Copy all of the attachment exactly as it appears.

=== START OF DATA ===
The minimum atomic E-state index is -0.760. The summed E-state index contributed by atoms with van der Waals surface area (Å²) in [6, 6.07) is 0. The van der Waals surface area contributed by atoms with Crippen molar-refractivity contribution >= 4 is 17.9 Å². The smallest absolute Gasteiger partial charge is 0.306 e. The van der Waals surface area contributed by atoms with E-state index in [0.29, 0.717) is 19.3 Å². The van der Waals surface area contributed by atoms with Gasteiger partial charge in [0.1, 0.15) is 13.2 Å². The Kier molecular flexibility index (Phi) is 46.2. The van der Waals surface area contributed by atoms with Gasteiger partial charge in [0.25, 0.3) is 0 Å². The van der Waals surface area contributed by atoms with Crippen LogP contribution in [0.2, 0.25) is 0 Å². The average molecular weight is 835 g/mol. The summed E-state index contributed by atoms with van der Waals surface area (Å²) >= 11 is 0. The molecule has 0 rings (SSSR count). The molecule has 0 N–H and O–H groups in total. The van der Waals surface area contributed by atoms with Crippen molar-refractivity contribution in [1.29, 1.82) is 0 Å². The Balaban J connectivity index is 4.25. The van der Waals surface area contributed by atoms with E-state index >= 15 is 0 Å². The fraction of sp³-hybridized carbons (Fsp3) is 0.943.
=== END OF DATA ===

The minimum atomic E-state index is -0.760. The summed E-state index contributed by atoms with van der Waals surface area (Å²) in [6, 6.07) is 0. The van der Waals surface area contributed by atoms with Crippen molar-refractivity contribution >= 4 is 17.9 Å². The smallest absolute Gasteiger partial charge is 0.306 e. The van der Waals surface area contributed by atoms with E-state index in [0.29, 0.717) is 19.3 Å². The van der Waals surface area contributed by atoms with Gasteiger partial charge in [0.1, 0.15) is 13.2 Å². The Kier molecular flexibility index (Phi) is 46.2. The van der Waals surface area contributed by atoms with Gasteiger partial charge in [0.25, 0.3) is 0 Å². The van der Waals surface area contributed by atoms with Crippen LogP contribution in [0.2, 0.25) is 0 Å². The average molecular weight is 835 g/mol. The summed E-state index contributed by atoms with van der Waals surface area (Å²) >= 11 is 0. The molecule has 0 rings (SSSR count). The molecule has 0 N–H and O–H groups in total. The van der Waals surface area contributed by atoms with Crippen molar-refractivity contribution in [1.29, 1.82) is 0 Å². The Balaban J connectivity index is 4.25. The van der Waals surface area contributed by atoms with E-state index >= 15 is 0 Å². The fraction of sp³-hybridized carbons (Fsp3) is 0.943.